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I have a 2012 Sahara (2 door) and the only complaint I have is that fhe nose dips when braking. I had to hit the brakes pretty hard today to avoid hitting the car in front of me and it was scary how much the nose dipped. What can be done to stop this? :confused:
 

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Its normal, all cars nose dive but the wrangler does it more
I was in the same position when I hit the breaks for the first time in my TJ

The only thing you can do is put either a stiffer/progressive spring on the front or stiffer shocks.
 

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There's lots of spring travel in the Jeep for a reason - offroading. A sports car, it isn't. Gets a little scary in the night when you brake for a deer on the highway and the deer disappears because your lights ending up being pointed more toward the ground.
 

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Not sure about these newer jeeps, but on both TJ's I had, I took out the valve that directs the flow of brake fluid to the front and rear. Even during hard braking the jeeps just stayed flat and kinda squated a bit. After I did mine a couple other guys did there's.
No noticeable loss in braking, just straight and flat.
 

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Do not screw with the proportoning valve! Like kjeeper said, get better shocks. That said, without heavy modification to the suspension your not going to stop nose diving completely. Its a non issue anyway. Go out and do about 12 hard stops until your used to it. The JK can even steer well under full braking, it handles very well for its size.
 

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Move engine to cargo area? :D
 

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The only actual way to change the brake dive characteristics are to adjust the control arm mounts to provide more anti-dive. You either need more vertical separation at the frame end or less at the axle. It's easier to make changes to the frame end.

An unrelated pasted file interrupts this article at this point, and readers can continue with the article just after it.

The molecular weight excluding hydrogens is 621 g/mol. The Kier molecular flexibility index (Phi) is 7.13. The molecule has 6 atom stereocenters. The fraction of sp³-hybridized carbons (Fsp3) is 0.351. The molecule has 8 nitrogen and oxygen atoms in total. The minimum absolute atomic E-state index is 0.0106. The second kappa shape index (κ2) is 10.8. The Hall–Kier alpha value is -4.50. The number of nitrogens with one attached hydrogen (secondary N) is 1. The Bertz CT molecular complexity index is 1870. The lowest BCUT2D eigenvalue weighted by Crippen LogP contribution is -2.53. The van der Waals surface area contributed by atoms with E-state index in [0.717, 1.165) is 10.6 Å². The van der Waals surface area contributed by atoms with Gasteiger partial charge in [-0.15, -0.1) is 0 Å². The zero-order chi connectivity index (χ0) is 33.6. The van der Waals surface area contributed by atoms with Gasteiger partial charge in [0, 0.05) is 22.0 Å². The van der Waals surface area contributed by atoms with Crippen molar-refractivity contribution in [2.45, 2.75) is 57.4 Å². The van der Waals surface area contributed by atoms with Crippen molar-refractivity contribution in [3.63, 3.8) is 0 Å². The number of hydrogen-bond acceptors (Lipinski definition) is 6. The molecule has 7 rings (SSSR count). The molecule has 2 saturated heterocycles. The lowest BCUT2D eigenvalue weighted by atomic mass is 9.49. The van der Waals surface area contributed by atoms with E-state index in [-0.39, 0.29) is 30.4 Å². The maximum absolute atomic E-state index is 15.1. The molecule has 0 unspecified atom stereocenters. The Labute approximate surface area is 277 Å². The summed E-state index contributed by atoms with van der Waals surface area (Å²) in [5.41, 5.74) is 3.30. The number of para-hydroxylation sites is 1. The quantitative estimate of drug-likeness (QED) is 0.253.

This parameter is called anti-dive and is the inverse of anti-squat. Research it, fun stuff. When I built my 3 link suspension for my TJ, I intentionally dialed in a fair bit of anti-dive to keep the nose from diving much under hard braking.
 

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Do not screw with the proportoning valve! Like kjeeper said, get better shocks. That said, without heavy modification to the suspension your not going to stop nose diving completely. Its a non issue anyway. Go out and do about 12 hard stops until your used to it. The JK can even steer well under full braking, it handles very well for its size.
X2. I heartily agree with not messing around with the proportioning valve. Its there for a reason. Better shocks will make a difference.
 

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The only actual way to change the brake dive characteristics are to adjust the control arm mounts to provide more anti-dive. You either need more vertical separation at the frame end or less at the axle. It's easier to make changes to the frame end.

This parameter is called anti-dive and is the inverse of anti-squat. Research it, fun stuff. When I built my 3 link suspension for my TJ, I intentionally dialed in a fair bit of anti-dive to keep the nose from diving much under hard braking.
That's exactly what I was going to say.:D
 

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Prop valve--NO

Better shocks will help but it's not fixing the root of the cause. Brake hard enough and the nose will dive just as hard as it did before. Shock valving and spring rates can only do so much before you get to the point of being far too stiff for your vehicle. If you really want to address the issue, learn about link suspension geometry and get to work.
 

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